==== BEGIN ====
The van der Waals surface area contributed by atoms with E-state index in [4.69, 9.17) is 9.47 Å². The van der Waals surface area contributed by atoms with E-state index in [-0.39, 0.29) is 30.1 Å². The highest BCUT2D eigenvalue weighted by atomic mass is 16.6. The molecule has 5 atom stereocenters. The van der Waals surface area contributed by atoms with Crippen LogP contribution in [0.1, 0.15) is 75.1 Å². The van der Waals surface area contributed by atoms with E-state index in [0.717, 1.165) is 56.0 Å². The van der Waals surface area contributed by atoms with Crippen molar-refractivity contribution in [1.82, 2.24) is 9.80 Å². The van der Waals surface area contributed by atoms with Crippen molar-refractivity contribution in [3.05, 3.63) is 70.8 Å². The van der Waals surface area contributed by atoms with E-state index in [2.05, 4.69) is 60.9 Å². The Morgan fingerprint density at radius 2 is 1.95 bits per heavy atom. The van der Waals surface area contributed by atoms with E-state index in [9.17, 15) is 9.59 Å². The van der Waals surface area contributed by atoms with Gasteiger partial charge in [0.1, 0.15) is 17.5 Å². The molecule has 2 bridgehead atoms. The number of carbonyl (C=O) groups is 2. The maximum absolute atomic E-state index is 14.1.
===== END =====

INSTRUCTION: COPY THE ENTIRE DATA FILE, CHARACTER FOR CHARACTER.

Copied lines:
The van der Waals surface area contributed by atoms with E-state index in [4.69, 9.17) is 9.47 Å². The van der Waals surface area contributed by atoms with E-state index in [-0.39, 0.29) is 30.1 Å². The highest BCUT2D eigenvalue weighted by atomic mass is 16.6. The molecule has 5 atom stereocenters. The van der Waals surface area contributed by atoms with Crippen LogP contribution in [0.1, 0.15) is 75.1 Å². The van der Waals surface area contributed by atoms with E-state index in [0.717, 1.165) is 56.0 Å². The van der Waals surface area contributed by atoms with Crippen molar-refractivity contribution in [1.82, 2.24) is 9.80 Å². The van der Waals surface area contributed by atoms with Crippen molar-refractivity contribution in [3.05, 3.63) is 70.8 Å². The van der Waals surface area contributed by atoms with E-state index in [2.05, 4.69) is 60.9 Å². The Morgan fingerprint density at radius 2 is 1.95 bits per heavy atom. The van der Waals surface area contributed by atoms with E-state index in [9.17, 15) is 9.59 Å². The van der Waals surface area contributed by atoms with Gasteiger partial charge in [0.1, 0.15) is 17.5 Å². The molecule has 2 bridgehead atoms. The number of carbonyl (C=O) groups is 2. The maximum absolute atomic E-state index is 14.1.